My approach to barriers was for an aesthetic factor, an attraction to its different forms and its presence, often not taken into consideration. After finding a barrier in the street I took it home and, after observing it for many days, I decided to take it to the studio where I started disassembling it. I took one of the two swivel doors that are attached to the central body and I decided to cut the shape into two parts following the joining line of the mould trying to make sure it could be closed again later.
First I wanted to see what it looked like on the inside and then because I wanted to break it down even though it was one piece.
Once opened in two I decided to close the form to be able to pour inside the plaster to recreate the empty internal space that we do not see.

So I started to cut it in the line of conjunction.
At first I started with a knife that gave me the opportunity to go deep into the thicker parts and, to proceed faster, I hit the back of the knife with a piece of wood to use it as a chisel.

Later I also used a saw because the cut was more regular and the speed in cutting also.
The problem with the saw, however, is that there was no way to get to some points for the size of the blade so I had to alternate the two ways.

The final part was to cut the internal parts to be able to separate the two halves. I had to ask for help from a colleague who kept the outer edges open so I could get in with the saw.

Once cut in two parts the barrier I smoothed the cut edges, so as to remove the imperfections created during the cut and have two smooth edges to join again.

I cleaned the outside and the inside of the two halves with a damp cloth, I dried and admired the two halves clean and ready to be closed again.

The next day I recreated the initial shape by joining the two halves with a very strong cloth tape. At first I had thought of doing it using terracotta but, thinking of the timing and the efforts it would have to withstand, I was afraid that it would break.

Closing the form was complicated and it took me a couple of full hours to make sure there were no holes and that the ribbon was stretched properly. Once I was done I made a pose by introducing water into the barrier to see if there were any holes to plug.
Good first one, no outside drops.

The same evening I decided that it was time to pour the plaster. Before doing so, however, I had to decide where to pour the plaster and, after careful analysis, I decided to cut the four circles on one side of the barrier for three reasons:
1- not to modify the lines of the object with new cuts.
2- since there are various levels in the conformation of the object I needed the highest part where to cut so that by pouring you can fill in all its height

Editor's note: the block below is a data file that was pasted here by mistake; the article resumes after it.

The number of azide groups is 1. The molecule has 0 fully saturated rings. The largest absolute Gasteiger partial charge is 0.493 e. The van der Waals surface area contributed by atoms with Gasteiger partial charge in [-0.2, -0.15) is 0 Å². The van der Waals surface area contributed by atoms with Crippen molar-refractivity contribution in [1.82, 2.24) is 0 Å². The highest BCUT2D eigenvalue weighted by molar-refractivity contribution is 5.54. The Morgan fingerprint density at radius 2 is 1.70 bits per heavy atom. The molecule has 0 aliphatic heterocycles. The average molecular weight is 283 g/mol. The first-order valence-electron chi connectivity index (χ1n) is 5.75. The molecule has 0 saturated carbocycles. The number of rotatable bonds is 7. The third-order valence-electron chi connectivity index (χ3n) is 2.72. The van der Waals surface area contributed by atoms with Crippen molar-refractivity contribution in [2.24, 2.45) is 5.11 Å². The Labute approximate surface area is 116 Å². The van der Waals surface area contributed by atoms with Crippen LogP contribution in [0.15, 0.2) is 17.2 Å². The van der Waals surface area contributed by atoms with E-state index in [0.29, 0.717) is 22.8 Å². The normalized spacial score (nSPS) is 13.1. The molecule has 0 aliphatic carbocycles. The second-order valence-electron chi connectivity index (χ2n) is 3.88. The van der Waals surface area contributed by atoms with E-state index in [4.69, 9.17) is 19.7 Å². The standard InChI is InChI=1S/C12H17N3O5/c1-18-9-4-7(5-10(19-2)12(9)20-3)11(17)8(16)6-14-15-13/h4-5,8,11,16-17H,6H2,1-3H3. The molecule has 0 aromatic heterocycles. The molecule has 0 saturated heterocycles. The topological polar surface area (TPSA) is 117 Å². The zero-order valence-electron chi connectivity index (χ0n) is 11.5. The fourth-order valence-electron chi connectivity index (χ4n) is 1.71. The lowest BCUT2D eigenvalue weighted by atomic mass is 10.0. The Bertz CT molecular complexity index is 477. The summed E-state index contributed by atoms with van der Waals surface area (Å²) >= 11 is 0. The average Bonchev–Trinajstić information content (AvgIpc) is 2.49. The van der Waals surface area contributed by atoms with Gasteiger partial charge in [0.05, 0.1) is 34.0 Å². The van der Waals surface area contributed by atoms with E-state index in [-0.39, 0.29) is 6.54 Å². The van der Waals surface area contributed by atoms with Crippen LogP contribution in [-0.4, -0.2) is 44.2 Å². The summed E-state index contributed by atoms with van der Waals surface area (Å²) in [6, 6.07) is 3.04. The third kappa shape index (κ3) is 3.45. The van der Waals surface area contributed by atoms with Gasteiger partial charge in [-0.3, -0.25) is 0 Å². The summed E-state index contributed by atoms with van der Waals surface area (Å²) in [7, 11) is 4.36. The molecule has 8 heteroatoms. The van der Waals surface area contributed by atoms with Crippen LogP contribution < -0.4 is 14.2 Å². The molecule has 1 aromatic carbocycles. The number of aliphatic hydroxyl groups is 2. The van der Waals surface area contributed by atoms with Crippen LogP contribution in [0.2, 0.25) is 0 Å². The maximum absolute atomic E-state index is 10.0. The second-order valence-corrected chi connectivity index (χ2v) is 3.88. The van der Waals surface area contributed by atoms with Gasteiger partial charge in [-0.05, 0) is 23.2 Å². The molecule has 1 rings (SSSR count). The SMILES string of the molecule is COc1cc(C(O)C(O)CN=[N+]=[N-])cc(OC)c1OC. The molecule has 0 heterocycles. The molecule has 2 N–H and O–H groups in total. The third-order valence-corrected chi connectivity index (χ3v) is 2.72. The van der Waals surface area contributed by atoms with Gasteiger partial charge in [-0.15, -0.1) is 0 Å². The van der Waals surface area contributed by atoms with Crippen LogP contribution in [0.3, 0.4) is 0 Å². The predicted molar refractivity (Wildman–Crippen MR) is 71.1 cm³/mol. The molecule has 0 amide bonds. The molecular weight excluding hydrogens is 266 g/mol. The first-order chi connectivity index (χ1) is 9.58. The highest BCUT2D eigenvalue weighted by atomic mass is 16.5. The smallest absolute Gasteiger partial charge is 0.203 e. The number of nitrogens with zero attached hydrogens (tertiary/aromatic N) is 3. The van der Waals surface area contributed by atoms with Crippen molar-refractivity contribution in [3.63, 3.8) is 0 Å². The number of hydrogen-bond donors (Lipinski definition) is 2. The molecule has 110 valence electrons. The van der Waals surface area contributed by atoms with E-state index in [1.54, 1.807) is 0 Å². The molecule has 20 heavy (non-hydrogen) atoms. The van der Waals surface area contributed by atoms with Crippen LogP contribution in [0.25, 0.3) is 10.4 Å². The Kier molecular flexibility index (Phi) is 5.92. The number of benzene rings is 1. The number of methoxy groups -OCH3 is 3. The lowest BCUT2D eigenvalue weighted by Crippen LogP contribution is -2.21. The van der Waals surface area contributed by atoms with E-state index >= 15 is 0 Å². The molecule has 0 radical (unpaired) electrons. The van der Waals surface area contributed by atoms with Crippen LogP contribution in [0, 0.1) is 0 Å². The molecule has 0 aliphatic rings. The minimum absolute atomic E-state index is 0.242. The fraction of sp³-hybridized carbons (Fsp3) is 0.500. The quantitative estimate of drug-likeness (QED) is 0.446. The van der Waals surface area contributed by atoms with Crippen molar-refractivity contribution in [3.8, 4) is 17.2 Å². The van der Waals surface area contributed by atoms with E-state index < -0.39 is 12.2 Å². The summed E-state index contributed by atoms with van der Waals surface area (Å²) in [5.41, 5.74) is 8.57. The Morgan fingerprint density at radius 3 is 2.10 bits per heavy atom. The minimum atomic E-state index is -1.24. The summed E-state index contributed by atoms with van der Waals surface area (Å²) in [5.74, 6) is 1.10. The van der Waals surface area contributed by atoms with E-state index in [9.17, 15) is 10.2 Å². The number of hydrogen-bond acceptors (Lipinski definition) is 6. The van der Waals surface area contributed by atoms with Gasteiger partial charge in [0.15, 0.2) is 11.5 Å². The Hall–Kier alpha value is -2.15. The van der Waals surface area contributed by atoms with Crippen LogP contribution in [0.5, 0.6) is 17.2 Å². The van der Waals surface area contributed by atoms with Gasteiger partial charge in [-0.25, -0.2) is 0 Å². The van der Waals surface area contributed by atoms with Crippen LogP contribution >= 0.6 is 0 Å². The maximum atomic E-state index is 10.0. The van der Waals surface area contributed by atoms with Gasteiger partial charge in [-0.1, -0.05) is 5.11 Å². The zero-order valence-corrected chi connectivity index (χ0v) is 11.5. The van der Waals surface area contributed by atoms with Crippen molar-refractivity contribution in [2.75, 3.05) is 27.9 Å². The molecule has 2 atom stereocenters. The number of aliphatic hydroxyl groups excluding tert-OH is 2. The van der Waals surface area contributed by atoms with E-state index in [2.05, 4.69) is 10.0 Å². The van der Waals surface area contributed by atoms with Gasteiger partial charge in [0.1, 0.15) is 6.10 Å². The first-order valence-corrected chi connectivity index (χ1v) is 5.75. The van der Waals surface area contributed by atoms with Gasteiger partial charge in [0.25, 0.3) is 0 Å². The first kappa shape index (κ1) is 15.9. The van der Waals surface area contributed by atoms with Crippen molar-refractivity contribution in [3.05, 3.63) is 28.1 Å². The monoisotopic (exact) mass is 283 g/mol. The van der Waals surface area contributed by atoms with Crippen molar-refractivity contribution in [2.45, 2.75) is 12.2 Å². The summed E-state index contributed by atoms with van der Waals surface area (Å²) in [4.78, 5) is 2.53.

3- the joints that attach to the central body of the barrier are at a different level (depends on how high the barrier rests). Choosing to cut the side of the four circles the pins are at a lower level than the rest of the object and so the plaster is able to get there thanks to the force of gravity. The object, in order to be cast, was then positioned with the pins out of the table so that they were at the lower level. (as you can see in the picture)

After cutting the four circles I decided to start preparing the plaster in a big yellow bucket that I had bought specially.
Put the water I started pouring the plaster and, after some problems with the proportions, or had the desired consistency and I started pouring the plaster into the mold.
I had some friends help me because the initial weight was considerable.

Once I finished pouring (the plaster was just enough) I went back home to open it the next day.

The next morning I couldn’t wait to see the result.
I made this video that shows the moment when I open it.

Once I opened the mould I was impressed by the quality of the result.
But the two sides have a huge difference. The side that is “high” compared to how it was poured has bubbles in the hardest to reach parts of the mold that can be eliminated by making small holes to let air out.
The bottom side is perfect, its texture is very smooth and you want to touch it. A perfect surface without any defects. The color of the plaster is a light cream, I did not give it much importance but many people have expressed their appreciation for the color itself.

The only imperfection was at the point where the mould had the thickest plastic, probably the point where the most plastic was deposited during the rotational mould. At this point there was a small fracture of the plaster as there was an undercut from which it could not get out (photo).

Here instead a photo taken in the studio between the cork planes in a set created especially with Esmond and Kien to photograph things done before Christmas.

The soul of the barrier is the name I decided to give for several reasons.
1- it is the hidden part of the barrier, the one that is inside and would have no shape or weight and instead now has the same shape as the empty space inside and also has a considerable weight.
2- it is the inverse of the object itself from which it was created. It is fragile, heavy and not functional but its shape remains unchanged from that of its object.
3- I have always thought of the soul as something transparent or at most white. So this white cream reminds me a little bit of ghosts and this is the fantasma of the dead barrier.